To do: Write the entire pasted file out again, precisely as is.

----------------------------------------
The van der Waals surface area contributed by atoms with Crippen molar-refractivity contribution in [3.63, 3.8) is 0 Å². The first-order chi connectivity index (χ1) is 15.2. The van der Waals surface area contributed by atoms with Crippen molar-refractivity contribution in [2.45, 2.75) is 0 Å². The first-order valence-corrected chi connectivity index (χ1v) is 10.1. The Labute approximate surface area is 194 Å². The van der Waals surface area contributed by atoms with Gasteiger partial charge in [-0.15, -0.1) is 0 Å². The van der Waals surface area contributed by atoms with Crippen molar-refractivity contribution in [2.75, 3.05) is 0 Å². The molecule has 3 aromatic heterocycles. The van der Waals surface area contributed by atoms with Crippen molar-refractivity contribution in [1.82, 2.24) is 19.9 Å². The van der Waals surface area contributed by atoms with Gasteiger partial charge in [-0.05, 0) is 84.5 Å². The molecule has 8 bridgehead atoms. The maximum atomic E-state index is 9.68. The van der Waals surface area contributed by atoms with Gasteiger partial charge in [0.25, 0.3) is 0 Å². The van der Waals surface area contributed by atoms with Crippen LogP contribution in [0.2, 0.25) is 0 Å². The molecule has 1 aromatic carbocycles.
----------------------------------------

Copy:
The van der Waals surface area contributed by atoms with Crippen molar-refractivity contribution in [3.63, 3.8) is 0 Å². The first-order chi connectivity index (χ1) is 15.2. The van der Waals surface area contributed by atoms with Crippen molar-refractivity contribution in [2.45, 2.75) is 0 Å². The first-order valence-corrected chi connectivity index (χ1v) is 10.1. The Labute approximate surface area is 194 Å². The van der Waals surface area contributed by atoms with Gasteiger partial charge in [-0.15, -0.1) is 0 Å². The van der Waals surface area contributed by atoms with Crippen molar-refractivity contribution in [2.75, 3.05) is 0 Å². The molecule has 3 aromatic heterocycles. The van der Waals surface area contributed by atoms with Crippen molar-refractivity contribution in [1.82, 2.24) is 19.9 Å². The van der Waals surface area contributed by atoms with Gasteiger partial charge in [-0.05, 0) is 84.5 Å². The molecule has 8 bridgehead atoms. The maximum atomic E-state index is 9.68. The van der Waals surface area contributed by atoms with Gasteiger partial charge in [0.25, 0.3) is 0 Å². The van der Waals surface area contributed by atoms with Crippen LogP contribution in [0.2, 0.25) is 0 Å². The molecule has 1 aromatic carbocycles.